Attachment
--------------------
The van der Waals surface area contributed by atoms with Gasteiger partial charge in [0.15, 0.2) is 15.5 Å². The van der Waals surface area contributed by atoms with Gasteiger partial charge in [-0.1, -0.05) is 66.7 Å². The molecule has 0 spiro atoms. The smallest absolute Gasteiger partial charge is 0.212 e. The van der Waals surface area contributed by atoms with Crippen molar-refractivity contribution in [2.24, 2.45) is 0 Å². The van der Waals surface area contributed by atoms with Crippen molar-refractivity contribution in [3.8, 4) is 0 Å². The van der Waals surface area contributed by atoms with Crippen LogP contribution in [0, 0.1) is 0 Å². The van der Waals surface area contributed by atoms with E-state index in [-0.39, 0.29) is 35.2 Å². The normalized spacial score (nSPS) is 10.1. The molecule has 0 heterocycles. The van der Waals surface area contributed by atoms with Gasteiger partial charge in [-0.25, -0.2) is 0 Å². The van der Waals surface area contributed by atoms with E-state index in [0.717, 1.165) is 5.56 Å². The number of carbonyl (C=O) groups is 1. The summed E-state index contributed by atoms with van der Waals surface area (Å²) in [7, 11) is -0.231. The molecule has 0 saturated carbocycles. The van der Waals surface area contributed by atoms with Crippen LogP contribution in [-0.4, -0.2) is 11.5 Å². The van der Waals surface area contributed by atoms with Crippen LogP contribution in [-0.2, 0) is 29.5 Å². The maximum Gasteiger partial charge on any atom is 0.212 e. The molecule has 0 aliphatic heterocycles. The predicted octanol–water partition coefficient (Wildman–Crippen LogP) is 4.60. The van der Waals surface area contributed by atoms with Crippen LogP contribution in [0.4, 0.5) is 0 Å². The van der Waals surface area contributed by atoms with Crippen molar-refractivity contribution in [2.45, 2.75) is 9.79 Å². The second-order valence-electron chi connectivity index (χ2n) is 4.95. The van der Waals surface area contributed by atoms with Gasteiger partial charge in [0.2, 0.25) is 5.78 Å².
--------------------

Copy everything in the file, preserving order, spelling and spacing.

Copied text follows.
The van der Waals surface area contributed by atoms with Gasteiger partial charge in [0.15, 0.2) is 15.5 Å². The van der Waals surface area contributed by atoms with Gasteiger partial charge in [-0.1, -0.05) is 66.7 Å². The molecule has 0 spiro atoms. The smallest absolute Gasteiger partial charge is 0.212 e. The van der Waals surface area contributed by atoms with Crippen molar-refractivity contribution in [2.24, 2.45) is 0 Å². The van der Waals surface area contributed by atoms with Crippen molar-refractivity contribution in [3.8, 4) is 0 Å². The van der Waals surface area contributed by atoms with Crippen LogP contribution in [0, 0.1) is 0 Å². The van der Waals surface area contributed by atoms with E-state index in [-0.39, 0.29) is 35.2 Å². The normalized spacial score (nSPS) is 10.1. The molecule has 0 heterocycles. The van der Waals surface area contributed by atoms with Gasteiger partial charge in [-0.25, -0.2) is 0 Å². The van der Waals surface area contributed by atoms with E-state index in [0.717, 1.165) is 5.56 Å². The number of carbonyl (C=O) groups is 1. The summed E-state index contributed by atoms with van der Waals surface area (Å²) in [7, 11) is -0.231. The molecule has 0 saturated carbocycles. The van der Waals surface area contributed by atoms with Crippen LogP contribution in [-0.4, -0.2) is 11.5 Å². The van der Waals surface area contributed by atoms with Crippen LogP contribution in [-0.2, 0) is 29.5 Å². The maximum Gasteiger partial charge on any atom is 0.212 e. The molecule has 0 aliphatic heterocycles. The predicted octanol–water partition coefficient (Wildman–Crippen LogP) is 4.60. The van der Waals surface area contributed by atoms with Crippen LogP contribution in [0.4, 0.5) is 0 Å². The van der Waals surface area contributed by atoms with Crippen molar-refractivity contribution in [2.45, 2.75) is 9.79 Å². The second-order valence-electron chi connectivity index (χ2n) is 4.95. The van der Waals surface area contributed by atoms with Gasteiger partial charge in [0.2, 0.25) is 5.78 Å².